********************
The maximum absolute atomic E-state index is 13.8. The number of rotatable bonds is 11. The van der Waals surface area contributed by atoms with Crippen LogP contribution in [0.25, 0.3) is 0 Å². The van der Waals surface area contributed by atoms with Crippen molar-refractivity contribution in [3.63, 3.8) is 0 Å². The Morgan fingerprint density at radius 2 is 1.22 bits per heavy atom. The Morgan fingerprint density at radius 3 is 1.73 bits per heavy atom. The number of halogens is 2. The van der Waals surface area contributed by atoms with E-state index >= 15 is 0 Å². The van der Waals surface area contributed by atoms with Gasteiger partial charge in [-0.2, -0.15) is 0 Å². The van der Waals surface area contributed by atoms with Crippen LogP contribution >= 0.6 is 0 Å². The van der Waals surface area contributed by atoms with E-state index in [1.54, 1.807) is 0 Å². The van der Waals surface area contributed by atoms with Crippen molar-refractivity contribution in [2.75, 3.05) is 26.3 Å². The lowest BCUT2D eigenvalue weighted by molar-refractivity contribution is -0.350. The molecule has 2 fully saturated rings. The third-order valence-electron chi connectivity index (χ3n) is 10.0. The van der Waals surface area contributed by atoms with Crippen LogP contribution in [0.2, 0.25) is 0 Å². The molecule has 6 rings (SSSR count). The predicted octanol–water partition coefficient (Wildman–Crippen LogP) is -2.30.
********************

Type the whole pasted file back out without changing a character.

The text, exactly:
The maximum absolute atomic E-state index is 13.8. The number of rotatable bonds is 11. The van der Waals surface area contributed by atoms with Crippen LogP contribution in [0.25, 0.3) is 0 Å². The van der Waals surface area contributed by atoms with Crippen molar-refractivity contribution in [3.63, 3.8) is 0 Å². The Morgan fingerprint density at radius 2 is 1.22 bits per heavy atom. The Morgan fingerprint density at radius 3 is 1.73 bits per heavy atom. The number of halogens is 2. The van der Waals surface area contributed by atoms with E-state index >= 15 is 0 Å². The van der Waals surface area contributed by atoms with Gasteiger partial charge in [-0.2, -0.15) is 0 Å². The van der Waals surface area contributed by atoms with Crippen LogP contribution >= 0.6 is 0 Å². The van der Waals surface area contributed by atoms with E-state index in [1.54, 1.807) is 0 Å². The van der Waals surface area contributed by atoms with Crippen molar-refractivity contribution in [2.75, 3.05) is 26.3 Å². The lowest BCUT2D eigenvalue weighted by molar-refractivity contribution is -0.350. The molecule has 2 fully saturated rings. The third-order valence-electron chi connectivity index (χ3n) is 10.0. The van der Waals surface area contributed by atoms with Crippen LogP contribution in [0.2, 0.25) is 0 Å². The molecule has 6 rings (SSSR count). The predicted octanol–water partition coefficient (Wildman–Crippen LogP) is -2.30.